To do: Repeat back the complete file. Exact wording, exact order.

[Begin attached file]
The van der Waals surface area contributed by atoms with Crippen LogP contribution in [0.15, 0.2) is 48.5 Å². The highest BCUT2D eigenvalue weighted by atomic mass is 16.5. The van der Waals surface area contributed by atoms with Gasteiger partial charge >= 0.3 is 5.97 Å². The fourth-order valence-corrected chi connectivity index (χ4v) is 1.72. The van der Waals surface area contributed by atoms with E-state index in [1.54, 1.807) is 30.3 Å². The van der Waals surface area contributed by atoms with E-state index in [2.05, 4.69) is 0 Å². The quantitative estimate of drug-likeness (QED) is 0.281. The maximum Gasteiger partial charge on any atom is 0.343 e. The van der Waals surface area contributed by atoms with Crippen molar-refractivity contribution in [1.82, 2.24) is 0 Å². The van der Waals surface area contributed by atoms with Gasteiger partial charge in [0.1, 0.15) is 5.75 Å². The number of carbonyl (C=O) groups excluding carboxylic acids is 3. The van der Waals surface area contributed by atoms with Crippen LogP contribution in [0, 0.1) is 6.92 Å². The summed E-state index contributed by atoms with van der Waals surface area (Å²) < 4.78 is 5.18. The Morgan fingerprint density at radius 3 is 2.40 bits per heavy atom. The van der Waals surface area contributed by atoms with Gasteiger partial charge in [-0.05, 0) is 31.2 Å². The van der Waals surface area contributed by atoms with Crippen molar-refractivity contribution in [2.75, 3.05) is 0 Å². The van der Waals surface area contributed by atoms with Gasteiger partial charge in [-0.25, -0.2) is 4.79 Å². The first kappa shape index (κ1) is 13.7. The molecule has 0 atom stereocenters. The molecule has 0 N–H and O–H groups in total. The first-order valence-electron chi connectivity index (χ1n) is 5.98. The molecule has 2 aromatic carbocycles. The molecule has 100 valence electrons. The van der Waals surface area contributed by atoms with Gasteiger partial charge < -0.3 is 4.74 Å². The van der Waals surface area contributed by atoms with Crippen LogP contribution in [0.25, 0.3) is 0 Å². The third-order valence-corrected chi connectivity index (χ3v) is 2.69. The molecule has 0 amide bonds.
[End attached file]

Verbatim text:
The van der Waals surface area contributed by atoms with Crippen LogP contribution in [0.15, 0.2) is 48.5 Å². The highest BCUT2D eigenvalue weighted by atomic mass is 16.5. The van der Waals surface area contributed by atoms with Gasteiger partial charge >= 0.3 is 5.97 Å². The fourth-order valence-corrected chi connectivity index (χ4v) is 1.72. The van der Waals surface area contributed by atoms with E-state index in [1.54, 1.807) is 30.3 Å². The van der Waals surface area contributed by atoms with E-state index in [2.05, 4.69) is 0 Å². The quantitative estimate of drug-likeness (QED) is 0.281. The maximum Gasteiger partial charge on any atom is 0.343 e. The van der Waals surface area contributed by atoms with Crippen molar-refractivity contribution in [1.82, 2.24) is 0 Å². The van der Waals surface area contributed by atoms with Gasteiger partial charge in [0.1, 0.15) is 5.75 Å². The number of carbonyl (C=O) groups excluding carboxylic acids is 3. The van der Waals surface area contributed by atoms with Crippen LogP contribution in [0, 0.1) is 6.92 Å². The summed E-state index contributed by atoms with van der Waals surface area (Å²) < 4.78 is 5.18. The Morgan fingerprint density at radius 3 is 2.40 bits per heavy atom. The van der Waals surface area contributed by atoms with Gasteiger partial charge in [-0.05, 0) is 31.2 Å². The van der Waals surface area contributed by atoms with Crippen molar-refractivity contribution in [2.75, 3.05) is 0 Å². The van der Waals surface area contributed by atoms with Gasteiger partial charge in [-0.25, -0.2) is 4.79 Å². The first kappa shape index (κ1) is 13.7. The molecule has 0 atom stereocenters. The molecule has 0 N–H and O–H groups in total. The first-order valence-electron chi connectivity index (χ1n) is 5.98. The molecule has 2 aromatic carbocycles. The molecule has 100 valence electrons. The van der Waals surface area contributed by atoms with Gasteiger partial charge < -0.3 is 4.74 Å². The van der Waals surface area contributed by atoms with Crippen LogP contribution in [0.25, 0.3) is 0 Å². The third-order valence-corrected chi connectivity index (χ3v) is 2.69. The molecule has 0 amide bonds.